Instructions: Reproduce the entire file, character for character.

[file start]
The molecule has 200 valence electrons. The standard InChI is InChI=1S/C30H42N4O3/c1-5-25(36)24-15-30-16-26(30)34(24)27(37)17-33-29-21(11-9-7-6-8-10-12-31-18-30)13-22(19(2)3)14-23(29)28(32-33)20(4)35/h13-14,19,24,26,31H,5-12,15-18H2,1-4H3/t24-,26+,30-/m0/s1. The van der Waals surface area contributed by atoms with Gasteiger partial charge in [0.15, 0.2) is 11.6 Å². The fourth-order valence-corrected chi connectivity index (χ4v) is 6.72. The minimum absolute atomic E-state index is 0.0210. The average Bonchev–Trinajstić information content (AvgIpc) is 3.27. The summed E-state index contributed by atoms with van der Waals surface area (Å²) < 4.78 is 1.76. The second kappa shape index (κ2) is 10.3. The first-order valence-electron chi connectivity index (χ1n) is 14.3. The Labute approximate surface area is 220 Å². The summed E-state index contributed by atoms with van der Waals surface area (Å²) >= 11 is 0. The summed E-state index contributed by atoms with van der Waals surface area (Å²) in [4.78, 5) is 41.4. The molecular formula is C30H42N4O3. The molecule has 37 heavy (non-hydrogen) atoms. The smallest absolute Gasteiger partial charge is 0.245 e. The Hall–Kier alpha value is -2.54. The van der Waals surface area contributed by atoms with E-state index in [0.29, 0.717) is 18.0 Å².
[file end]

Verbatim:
The molecule has 200 valence electrons. The standard InChI is InChI=1S/C30H42N4O3/c1-5-25(36)24-15-30-16-26(30)34(24)27(37)17-33-29-21(11-9-7-6-8-10-12-31-18-30)13-22(19(2)3)14-23(29)28(32-33)20(4)35/h13-14,19,24,26,31H,5-12,15-18H2,1-4H3/t24-,26+,30-/m0/s1. The van der Waals surface area contributed by atoms with Gasteiger partial charge in [0.15, 0.2) is 11.6 Å². The fourth-order valence-corrected chi connectivity index (χ4v) is 6.72. The minimum absolute atomic E-state index is 0.0210. The average Bonchev–Trinajstić information content (AvgIpc) is 3.27. The summed E-state index contributed by atoms with van der Waals surface area (Å²) < 4.78 is 1.76. The second kappa shape index (κ2) is 10.3. The first-order valence-electron chi connectivity index (χ1n) is 14.3. The Labute approximate surface area is 220 Å². The summed E-state index contributed by atoms with van der Waals surface area (Å²) >= 11 is 0. The summed E-state index contributed by atoms with van der Waals surface area (Å²) in [4.78, 5) is 41.4. The molecular formula is C30H42N4O3. The molecule has 37 heavy (non-hydrogen) atoms. The smallest absolute Gasteiger partial charge is 0.245 e. The Hall–Kier alpha value is -2.54. The van der Waals surface area contributed by atoms with E-state index in [0.29, 0.717) is 18.0 Å².